State Bar of California California Bar Journal
Home Page Official Publication of the State Bar of California March2009
MCLE Self-Study
You Need to Know
Trials Digest
Contact CBJ

Fewer lawyer-lawmakers: Does it make a difference?

By Diane Curtis
Staff Writer

(Click to Enlarge)

During seven of State Treasurer Bill Lockyer’s 25 years in the California legislature, he spent two, three or five nights a week going to classes at McGeorge School of Law. The career politician, who was an assemblyman, senator (including Senate President Pro Tem) and attorney general before being elected treasurer, decided to write legislation by day, get a legal education by night (“I didn’t sleep,” he says) and ultimately join the State Bar, mostly because it was a promise he had made to his mother. But it had not gone unnoticed by Lockyer that the many lawyers in the legislature had significant influence and often held leadership posts.

In 1971, almost half of the state’s lawmakers — 58 of 120 — were lawyers, but the numbers have been steadily declining, hitting what is believed to be an all-time low in the current session: 21 attorneys active in the State Bar — 15 in the 80-member Assembly and six in the 40-member Senate. That’s a drop from 48 percent to 18 percent. In addition, one legislator has a license to practice in Hawaii and three others have law degrees but no licenses.

Even by the time Lockyer — who chaired the Senate Judiciary Committee for a decade — became Senate President Pro Tem in 1994, he noticed the dwindling numbers and the difficulty of filling the Judiciary Committee with practicing attorneys, which was a loss, he says.

“There’s a skill set of being able to identify and parse issues, some language skill and negotiation practice and expertise that are useful,” Lockyer says, adding that he believes his legal background made him a better legislator.

Former Republican Senator Dick Ackerman, who is an attorney at Nossaman LLP in Orange County, agrees that legal training is very useful in the legislature, especially regarding analyzing issues and language, whether they have to do with insurance, health or crime. Otherwise, lawmakers must rely too much on staff for analysis, he says.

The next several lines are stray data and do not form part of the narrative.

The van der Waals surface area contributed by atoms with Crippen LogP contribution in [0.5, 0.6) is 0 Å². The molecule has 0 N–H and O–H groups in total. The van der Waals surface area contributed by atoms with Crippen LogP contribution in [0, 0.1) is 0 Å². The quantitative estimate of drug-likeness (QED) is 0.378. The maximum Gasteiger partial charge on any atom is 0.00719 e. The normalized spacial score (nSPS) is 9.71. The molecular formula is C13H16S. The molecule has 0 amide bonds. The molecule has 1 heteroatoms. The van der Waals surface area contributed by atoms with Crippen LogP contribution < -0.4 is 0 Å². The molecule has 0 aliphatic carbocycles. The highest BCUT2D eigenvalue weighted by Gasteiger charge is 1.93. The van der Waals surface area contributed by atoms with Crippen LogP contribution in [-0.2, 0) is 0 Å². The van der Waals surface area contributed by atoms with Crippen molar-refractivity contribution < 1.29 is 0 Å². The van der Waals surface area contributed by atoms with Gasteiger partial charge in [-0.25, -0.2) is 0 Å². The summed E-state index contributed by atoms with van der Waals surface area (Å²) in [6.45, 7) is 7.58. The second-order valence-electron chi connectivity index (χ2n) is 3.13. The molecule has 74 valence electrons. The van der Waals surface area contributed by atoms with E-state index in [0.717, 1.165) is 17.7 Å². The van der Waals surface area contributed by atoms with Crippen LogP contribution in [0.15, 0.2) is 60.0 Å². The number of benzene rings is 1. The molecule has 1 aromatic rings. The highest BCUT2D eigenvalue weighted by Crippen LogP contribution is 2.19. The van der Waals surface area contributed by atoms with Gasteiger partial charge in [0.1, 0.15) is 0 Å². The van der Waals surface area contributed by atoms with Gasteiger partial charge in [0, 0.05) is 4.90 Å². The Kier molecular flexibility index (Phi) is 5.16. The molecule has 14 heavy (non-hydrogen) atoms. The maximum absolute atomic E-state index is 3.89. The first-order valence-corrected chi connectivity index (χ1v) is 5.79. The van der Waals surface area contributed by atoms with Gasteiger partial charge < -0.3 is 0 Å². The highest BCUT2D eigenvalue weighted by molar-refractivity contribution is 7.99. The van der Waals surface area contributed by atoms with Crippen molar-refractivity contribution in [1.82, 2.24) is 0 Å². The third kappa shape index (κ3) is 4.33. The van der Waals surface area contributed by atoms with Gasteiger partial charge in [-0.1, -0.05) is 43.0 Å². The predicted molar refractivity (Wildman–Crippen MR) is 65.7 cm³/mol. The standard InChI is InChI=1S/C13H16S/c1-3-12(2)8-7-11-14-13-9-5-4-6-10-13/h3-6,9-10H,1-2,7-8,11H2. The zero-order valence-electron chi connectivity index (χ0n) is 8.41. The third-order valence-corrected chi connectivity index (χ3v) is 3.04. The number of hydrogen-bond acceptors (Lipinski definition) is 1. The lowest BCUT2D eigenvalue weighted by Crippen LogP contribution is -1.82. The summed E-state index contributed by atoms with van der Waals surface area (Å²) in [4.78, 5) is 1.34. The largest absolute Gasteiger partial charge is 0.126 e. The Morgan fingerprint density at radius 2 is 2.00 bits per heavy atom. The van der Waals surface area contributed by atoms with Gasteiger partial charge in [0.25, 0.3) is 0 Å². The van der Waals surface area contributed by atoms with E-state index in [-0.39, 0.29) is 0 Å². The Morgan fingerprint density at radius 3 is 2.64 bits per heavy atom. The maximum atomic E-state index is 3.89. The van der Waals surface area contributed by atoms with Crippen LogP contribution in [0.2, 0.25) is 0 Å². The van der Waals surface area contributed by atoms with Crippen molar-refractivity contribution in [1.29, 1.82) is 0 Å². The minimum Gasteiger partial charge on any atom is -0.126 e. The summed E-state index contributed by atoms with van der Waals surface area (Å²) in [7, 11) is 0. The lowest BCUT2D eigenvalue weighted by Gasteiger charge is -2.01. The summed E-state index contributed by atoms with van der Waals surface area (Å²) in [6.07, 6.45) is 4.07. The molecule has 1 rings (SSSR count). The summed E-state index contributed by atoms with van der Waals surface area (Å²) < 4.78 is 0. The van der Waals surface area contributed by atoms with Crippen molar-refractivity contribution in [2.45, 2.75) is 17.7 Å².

“I think it definitely matters if there are lawyers in the legislature,” concurs State Bar President Holly Fujie. “Lawyers understand how laws are interpreted by the courts and by lawyers and how a single word in a statute can make an enormous difference in the way that it is interpreted. Lawyers can anticipate problems with statutory language and help to avoid them. When lawyers draft statutory language, they are aware of terms of art and of usage and can make the language clearer.”

Assemblymember Dave Jones, D-Sacramento, a lawyer and former chair of the Assembly Judiciary Committee, says the declining number of lawyers in the legislature “has had a big impact on the legislature’s support for and understanding of the judicial branch and the civil and criminal justice systems.” That lack of understanding has led to inadequate resources for the courts, he said. Jones has been a leader in introducing bills to help unclog court logjams and improve efficiency by adding court interpreters and judges, increasing legal services and overhauling the conservatorship program. In earlier legislatures, he says, when there were more lawyers, there was an immediate understanding of the need to provide adequate funding for the judicial branch. “It’s a lot harder now,” he says.

Assembly Judiciary Committee Chairman Mike Feuer agrees that the “paucity of lawyers in the legislature has some important consequences.” A number of lawmakers, he says, voted against bonds for court construction because of the Supreme Court’s decision supporting gay marriage. “In general, that approach reflects a lack of understanding about how important the independence of the judiciary is,” Feuer says. He, too, believes lawyers have a better idea of how to construct a bill so that its purpose is clear and stands up to scrutiny.

There are varying opinions on the reason for the decline in the number of lawyers.